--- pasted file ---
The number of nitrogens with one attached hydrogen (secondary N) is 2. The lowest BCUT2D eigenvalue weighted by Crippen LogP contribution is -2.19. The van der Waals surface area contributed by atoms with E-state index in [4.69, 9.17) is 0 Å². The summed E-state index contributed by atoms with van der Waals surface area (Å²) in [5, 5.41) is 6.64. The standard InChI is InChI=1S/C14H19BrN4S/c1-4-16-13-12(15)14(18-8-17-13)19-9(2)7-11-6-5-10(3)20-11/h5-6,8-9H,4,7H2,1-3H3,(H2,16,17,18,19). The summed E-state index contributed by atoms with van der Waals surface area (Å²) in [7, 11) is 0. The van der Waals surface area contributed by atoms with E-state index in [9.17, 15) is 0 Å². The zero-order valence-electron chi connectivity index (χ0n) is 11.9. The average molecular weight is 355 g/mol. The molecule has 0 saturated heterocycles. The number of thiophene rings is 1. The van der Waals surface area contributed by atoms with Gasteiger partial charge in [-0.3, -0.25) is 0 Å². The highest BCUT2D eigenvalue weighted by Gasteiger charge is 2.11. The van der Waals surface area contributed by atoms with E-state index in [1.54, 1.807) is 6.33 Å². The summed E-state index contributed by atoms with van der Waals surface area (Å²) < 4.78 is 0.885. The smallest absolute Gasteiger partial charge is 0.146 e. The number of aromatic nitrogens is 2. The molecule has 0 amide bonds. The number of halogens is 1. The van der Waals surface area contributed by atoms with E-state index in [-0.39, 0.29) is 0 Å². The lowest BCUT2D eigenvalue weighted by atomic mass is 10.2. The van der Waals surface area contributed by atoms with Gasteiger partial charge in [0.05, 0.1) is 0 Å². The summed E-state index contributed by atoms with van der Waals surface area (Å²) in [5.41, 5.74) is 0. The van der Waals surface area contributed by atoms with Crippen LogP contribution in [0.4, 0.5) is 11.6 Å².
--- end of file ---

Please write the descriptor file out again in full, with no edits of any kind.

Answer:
The number of nitrogens with one attached hydrogen (secondary N) is 2. The lowest BCUT2D eigenvalue weighted by Crippen LogP contribution is -2.19. The van der Waals surface area contributed by atoms with E-state index in [4.69, 9.17) is 0 Å². The summed E-state index contributed by atoms with van der Waals surface area (Å²) in [5, 5.41) is 6.64. The standard InChI is InChI=1S/C14H19BrN4S/c1-4-16-13-12(15)14(18-8-17-13)19-9(2)7-11-6-5-10(3)20-11/h5-6,8-9H,4,7H2,1-3H3,(H2,16,17,18,19). The summed E-state index contributed by atoms with van der Waals surface area (Å²) in [7, 11) is 0. The van der Waals surface area contributed by atoms with E-state index in [9.17, 15) is 0 Å². The zero-order valence-electron chi connectivity index (χ0n) is 11.9. The average molecular weight is 355 g/mol. The molecule has 0 saturated heterocycles. The number of thiophene rings is 1. The van der Waals surface area contributed by atoms with Gasteiger partial charge in [-0.3, -0.25) is 0 Å². The highest BCUT2D eigenvalue weighted by Gasteiger charge is 2.11. The van der Waals surface area contributed by atoms with E-state index in [1.54, 1.807) is 6.33 Å². The summed E-state index contributed by atoms with van der Waals surface area (Å²) < 4.78 is 0.885. The smallest absolute Gasteiger partial charge is 0.146 e. The number of aromatic nitrogens is 2. The molecule has 0 amide bonds. The number of halogens is 1. The van der Waals surface area contributed by atoms with E-state index in [-0.39, 0.29) is 0 Å². The lowest BCUT2D eigenvalue weighted by atomic mass is 10.2. The van der Waals surface area contributed by atoms with Gasteiger partial charge in [0.05, 0.1) is 0 Å². The summed E-state index contributed by atoms with van der Waals surface area (Å²) in [5.41, 5.74) is 0. The van der Waals surface area contributed by atoms with Crippen LogP contribution in [0.4, 0.5) is 11.6 Å².